Sunday, September 9, 2007
Steamboat Springs Steamboat Springs School Board President Denise Connelly addressed a former School Board six years ago in the hopes of getting a full-time, district-wide kindergarten program implemented in Steamboat.
"I was part of a group of parents that asked if getting it passed was possible," said Connelly, who noted she was told funding concerns prevented moving the program forward.
"Kids are so capable of picking things up at such an early age," she said. "A lot of our kids are going to preschool, and they are in the habit of being in a classroom environment. Kindergarten used to be a time of adjustment of leaving home, and we are so far from that now, and we need to take advantage of it and make it an educational experience."
On Monday, Connelly will be sitting on the opposite side of the table as the School Board looks to resurrect the call for an all-day kindergarten.
"I hope to get the ball rolling on this," Connelly said. "This is some
thing the community has asked for, and we are trying to find a way to get it done."
It is not mandatory to attend or provide kindergarten in Colorado, but there currently are 118 students in half-day kindergarten programs at Soda Creek and Strawberry Park elementary schools.
As Steamboat Springs School District officials debate how to expand half-day kindergarten to full-day, neighboring district superintendents Mike Luppes in Hayden and Kelly Reed in South Routt tout their districts' full-day kindergarten programs.
"We've had full-time kindergarten for years," said Reed, who noted the program is free to all parents. "It is something that has always been a priority to the parents of South Routt. We have absorbed the cost, because we felt they are worth the benefits to students."
In Hayden, Luppes said last year's expansion to a full-day kindergarten program was "absolutely wonderful."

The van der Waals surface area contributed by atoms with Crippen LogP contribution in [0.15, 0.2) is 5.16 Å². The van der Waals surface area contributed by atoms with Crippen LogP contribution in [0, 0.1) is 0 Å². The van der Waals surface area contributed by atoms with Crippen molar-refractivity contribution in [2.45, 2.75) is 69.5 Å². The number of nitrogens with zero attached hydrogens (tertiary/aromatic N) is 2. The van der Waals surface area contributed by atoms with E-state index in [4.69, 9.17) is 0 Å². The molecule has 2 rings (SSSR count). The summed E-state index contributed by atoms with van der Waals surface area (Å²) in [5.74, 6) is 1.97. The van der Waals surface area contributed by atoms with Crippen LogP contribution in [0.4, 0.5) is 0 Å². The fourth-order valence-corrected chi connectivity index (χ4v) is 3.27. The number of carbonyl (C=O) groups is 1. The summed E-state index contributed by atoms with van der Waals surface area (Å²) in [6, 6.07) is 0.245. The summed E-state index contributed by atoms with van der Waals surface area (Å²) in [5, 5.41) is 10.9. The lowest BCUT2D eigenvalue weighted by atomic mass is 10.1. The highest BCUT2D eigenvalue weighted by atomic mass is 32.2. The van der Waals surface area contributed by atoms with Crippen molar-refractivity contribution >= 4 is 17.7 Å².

"Obviously, there's the additional seat time for students in schools," said Luppes, who noted the program costs parents $7 per school day.
"There is more learning experiences, and reading readiness levels for all students in kindergarten was greatly increased," he said. "It makes for good, healthy, well-rounded kids and students."
Luppes noted that, for $7 per day, the full-time kindergarten program is a deal for working families, as opposed to day care options that can cost up to $50 per day.
"Our goal is to work really hard so that any parent that wants their student in full-day (kindergarten), there is a way to do it," he said.
In Steamboat, director of finance and acting superintendent Dale Mellor said the district would need almost $200,000 more a year, just for personnel costs, to expand kindergarten to a full-day program.
"That doesn't include the additional supplies, desks and computers," he previously told board members.
Board member John DeVincentis said at the board's previous meeting that space has been reserved for additional kindergarten rooms in the new Soda Creek building, which is expected to open sometime during the 2008-09 school year. He proposed splitting the extra cost of implementing full-day kindergarten among participating families.
"That comes out to be about $1,600 a year for full-day kindergarten, which is a bargain for working families compared to full-day day care," said DeVincentis, who noted many families pay up to $55 per day for day care. "Over the course of the year, that's one-tenth what they would have paid."
Connelly said an additional option may be asking the Education Fund Board for funds from the city's half-cent sales tax to expand kindergarten to full day, but an exploratory committee must be commissioned first.
"We also need a feasibility study to see what are the issues we need to look at," she said. "I'm excited about the potential and what it will do for our kids in early education."